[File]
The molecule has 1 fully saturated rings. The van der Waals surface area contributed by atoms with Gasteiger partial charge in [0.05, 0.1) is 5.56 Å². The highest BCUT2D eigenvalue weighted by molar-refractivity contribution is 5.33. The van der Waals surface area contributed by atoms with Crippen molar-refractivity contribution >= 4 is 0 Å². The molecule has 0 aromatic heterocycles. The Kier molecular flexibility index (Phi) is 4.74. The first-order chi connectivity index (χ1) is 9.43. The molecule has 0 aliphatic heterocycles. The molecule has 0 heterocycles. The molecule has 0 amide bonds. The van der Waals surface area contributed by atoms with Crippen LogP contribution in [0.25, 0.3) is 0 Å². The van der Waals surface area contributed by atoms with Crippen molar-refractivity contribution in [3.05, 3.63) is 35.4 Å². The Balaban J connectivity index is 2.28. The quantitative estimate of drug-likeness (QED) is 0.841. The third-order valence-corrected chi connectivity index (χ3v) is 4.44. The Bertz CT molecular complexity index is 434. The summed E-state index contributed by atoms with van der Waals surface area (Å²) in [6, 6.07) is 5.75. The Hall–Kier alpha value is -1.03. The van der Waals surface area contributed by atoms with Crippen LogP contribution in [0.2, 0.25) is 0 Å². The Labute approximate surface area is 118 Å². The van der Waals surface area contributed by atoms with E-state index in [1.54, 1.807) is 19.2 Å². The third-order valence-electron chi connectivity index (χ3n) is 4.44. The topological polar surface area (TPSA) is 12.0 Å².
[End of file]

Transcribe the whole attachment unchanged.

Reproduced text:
The molecule has 1 fully saturated rings. The van der Waals surface area contributed by atoms with Gasteiger partial charge in [0.05, 0.1) is 5.56 Å². The highest BCUT2D eigenvalue weighted by molar-refractivity contribution is 5.33. The van der Waals surface area contributed by atoms with Crippen molar-refractivity contribution >= 4 is 0 Å². The molecule has 0 aromatic heterocycles. The Kier molecular flexibility index (Phi) is 4.74. The first-order chi connectivity index (χ1) is 9.43. The molecule has 0 aliphatic heterocycles. The molecule has 0 heterocycles. The molecule has 0 amide bonds. The van der Waals surface area contributed by atoms with Crippen LogP contribution in [0.25, 0.3) is 0 Å². The van der Waals surface area contributed by atoms with Crippen molar-refractivity contribution in [3.05, 3.63) is 35.4 Å². The Balaban J connectivity index is 2.28. The quantitative estimate of drug-likeness (QED) is 0.841. The third-order valence-corrected chi connectivity index (χ3v) is 4.44. The Bertz CT molecular complexity index is 434. The summed E-state index contributed by atoms with van der Waals surface area (Å²) in [6, 6.07) is 5.75. The Hall–Kier alpha value is -1.03. The van der Waals surface area contributed by atoms with Crippen LogP contribution in [0.2, 0.25) is 0 Å². The Labute approximate surface area is 118 Å². The van der Waals surface area contributed by atoms with E-state index in [1.54, 1.807) is 19.2 Å². The third-order valence-electron chi connectivity index (χ3n) is 4.44. The topological polar surface area (TPSA) is 12.0 Å².